A secondary analysis of data gathered in scores of interviews with female inmates suggests girls who have an incarcerated adult in the family may be at greater risk for lifelong neurological problems.
The new findings in a study by Kathleen Brewer-Smyth of the University of Delaware’s College of Health Sciences show that female inmates with at least one adult incarcerated family member during childhood were more than twice as likely to have neurological abnormalities as adults than female inmates who had no incarcerated family members. The article was published by Health Care for Women International.
The implications are significant internationally, Brewer-Smyth said, in light of a World Health Organization 2015 report1 that predicts neurological decline will be an increasing public health problem worldwide.
Because of the nature of the study – a cross-sectional review of data gathered in other research – no cause and effect can be determined, said Brewer-Smyth, associate professor in the School of Nursing.
However, knowledge of the many challenges and potential deficits facing children with an adult family member behind bars can help researchers, child advocates, and policy makers find better strategies and support systems for those children in the future.
“We’re good at identifying problems,” Brewer-Smyth said, “but we haven’t figured out the best ways to fix them.”
Brewer-Smyth’s original research looked at neurological function and high-risk behaviors of female inmates. She has studied more than 770 prison inmates and conducted private interviews and examinations of 135 female inmates in a Mid-Atlantic-area prison, spending hours alone with many of them, often in maximum-security areas. The inmate interviews, conducted between 2000-07, represent an intense period of study that provided insight into the difficulties many had faced as children.
With her background in neurological rehabilitation nursing, Brewer-Smyth found neurological incidents that predated the inmates’ crimes and/or neurological abnormalities in 95 percent of the inmates. The incidents were primarily traumatic brain injuries. Additionally, some experienced exposure to lead or other toxins, stroke, seizures, central nervous system (CNS) infection, CNS tumor, having been the product of a complicated pregnancy and delivery, migraines, surviving cardio-pulmonary resuscitation, being struck by lightning, loss of consciousness such as due to choking, myasthenia gravis, and/or having undergone a neurosurgical procedure.
“These conditions can lead to behavior and numerous other problems that can result in a prison sentence,” she said.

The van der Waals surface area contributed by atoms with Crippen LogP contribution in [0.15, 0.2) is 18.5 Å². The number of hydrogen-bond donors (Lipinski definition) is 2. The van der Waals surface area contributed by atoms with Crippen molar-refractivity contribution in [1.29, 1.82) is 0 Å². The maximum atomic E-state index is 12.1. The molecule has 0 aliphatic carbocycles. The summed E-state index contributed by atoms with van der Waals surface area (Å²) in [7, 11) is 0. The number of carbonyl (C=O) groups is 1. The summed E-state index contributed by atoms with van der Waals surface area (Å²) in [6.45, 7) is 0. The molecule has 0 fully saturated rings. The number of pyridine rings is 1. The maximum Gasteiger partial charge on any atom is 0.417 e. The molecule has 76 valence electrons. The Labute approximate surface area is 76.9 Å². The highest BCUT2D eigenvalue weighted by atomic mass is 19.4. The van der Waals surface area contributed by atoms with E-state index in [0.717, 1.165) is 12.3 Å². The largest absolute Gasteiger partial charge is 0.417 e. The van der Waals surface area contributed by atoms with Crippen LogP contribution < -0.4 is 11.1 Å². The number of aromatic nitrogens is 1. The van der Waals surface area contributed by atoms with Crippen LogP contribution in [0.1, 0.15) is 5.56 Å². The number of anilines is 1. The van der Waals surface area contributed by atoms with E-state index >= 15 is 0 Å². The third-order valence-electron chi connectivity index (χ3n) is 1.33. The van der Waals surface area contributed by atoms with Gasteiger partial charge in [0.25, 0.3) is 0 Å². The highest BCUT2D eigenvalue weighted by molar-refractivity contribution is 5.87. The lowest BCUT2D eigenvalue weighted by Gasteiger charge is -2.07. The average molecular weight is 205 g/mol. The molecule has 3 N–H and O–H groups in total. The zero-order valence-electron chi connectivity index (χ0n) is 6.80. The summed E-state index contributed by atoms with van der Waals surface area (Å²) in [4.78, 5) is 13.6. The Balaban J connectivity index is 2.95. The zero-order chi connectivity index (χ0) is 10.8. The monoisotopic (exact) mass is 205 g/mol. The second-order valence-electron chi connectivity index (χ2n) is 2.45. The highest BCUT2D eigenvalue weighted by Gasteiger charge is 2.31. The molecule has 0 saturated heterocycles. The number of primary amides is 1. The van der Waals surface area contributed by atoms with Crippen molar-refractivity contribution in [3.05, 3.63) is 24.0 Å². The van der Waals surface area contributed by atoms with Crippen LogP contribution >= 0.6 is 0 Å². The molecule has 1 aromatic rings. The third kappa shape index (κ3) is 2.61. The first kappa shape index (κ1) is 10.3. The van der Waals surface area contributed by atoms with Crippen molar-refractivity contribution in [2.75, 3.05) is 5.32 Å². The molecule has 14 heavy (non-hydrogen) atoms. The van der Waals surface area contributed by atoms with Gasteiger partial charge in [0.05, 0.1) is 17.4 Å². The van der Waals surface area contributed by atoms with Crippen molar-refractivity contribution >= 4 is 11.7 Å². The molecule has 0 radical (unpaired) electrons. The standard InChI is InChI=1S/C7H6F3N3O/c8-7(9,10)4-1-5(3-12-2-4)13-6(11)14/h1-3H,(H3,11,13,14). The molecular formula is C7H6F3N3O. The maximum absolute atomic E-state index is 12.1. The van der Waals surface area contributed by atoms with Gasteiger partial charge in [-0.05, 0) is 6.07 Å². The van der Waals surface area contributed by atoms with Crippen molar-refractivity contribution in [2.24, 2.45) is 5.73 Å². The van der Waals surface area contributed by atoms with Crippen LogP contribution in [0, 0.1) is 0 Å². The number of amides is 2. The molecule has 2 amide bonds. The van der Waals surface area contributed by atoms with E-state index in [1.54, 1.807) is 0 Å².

The most common neurological deficits found were cranial nerve deficits, extremity weakness, gait abnormalities, rapidly alternating movement deficits, memory deficits, cranial facial scars, and palpable evidence of skull injury.
She carried a concealed alarm with her when she interviewed inmates such as those who had been convicted of homicide.
“As soon as she sat down, the first woman I interviewed who had committed homicide said, ‘I didn’t want to kill him. I just wanted him to stop hitting me,'” Brewer-Smyth recalled. “At that point when I could see obvious scars on her face, I forgot about the alarm and never needed to use it…. Everyone had a story. They didn’t just get there. Something happened to them, mostly abuse during childhood.”
Inmates who had incarcerated adult family members while they were children also experienced greater physical and sexual abuse during childhood. Some inmates would tell Smyth-Brewer they had never been abused, but when she asked about scars and other signs of physical injury and asked other questions designed to assess symptoms of abuse, they would shrug and say, “Oh, yeah.”
“As if it was a normal part of life,” she said.
Often, she felt like she was in a behavioral health unit – not a correctional facility, she said. Signs of traumatic brain injury were common – some from repeated blows to the head, falls, accidents, and other violent encounters that occurred prior to the crime for which they were incarcerated.
“But only two of 135 had had any kind of neuro-rehabilitation,” she said.
For some, the problems began when they were still in their mother’s womb and were exposed to the illegal drugs she was taking, Smyth-Brewer said. Some were sexually abused by a boyfriend of their mother, were in and out of foster homes, and never knew who their father was.
Those who knew their fathers sometimes had other horrors to navigate.
“One woman told me, ‘My father was good when he wasn’t drinking, but when he was drinking he would get a gun out and start shooting,'” Brewer-Smyth said. “That little girl would run out and hide in the dog box with the dog. There, she was able to weather the storm.”
But that same little girl stopped going to school, ashamed of her bruises and the dog mess on her clothes after those incidents.
“Without resources, that could have been any of us,” she said. “I had a form of survivor guilt because I had full scholarships at the University of Pennsylvania, while she didn’t have the resources to go to elementary school. I worry that any of us could be just one brain injury away from a prison sentence due to the very limited neurological rehabilitation resources for long-term follow-up after brain injuries.”
Brewer-Smyth is scheduled to speak on this problem at the ninth World Congress for NeuroRehabilitation in Philadelphia in May.
Finding the best ways to interrupt what can become inter-generational cycles of physical and emotional trauma, neurological deficits and lifelong neurological impairment is critical, Brewer-Smyth said. Prison health systems, mental health workers, other health care providers, educators and child advocates all could contribute important support to help females recover and avoid further decline.
This article first appeared on ‘Medical News Today’ on 21 April 2016.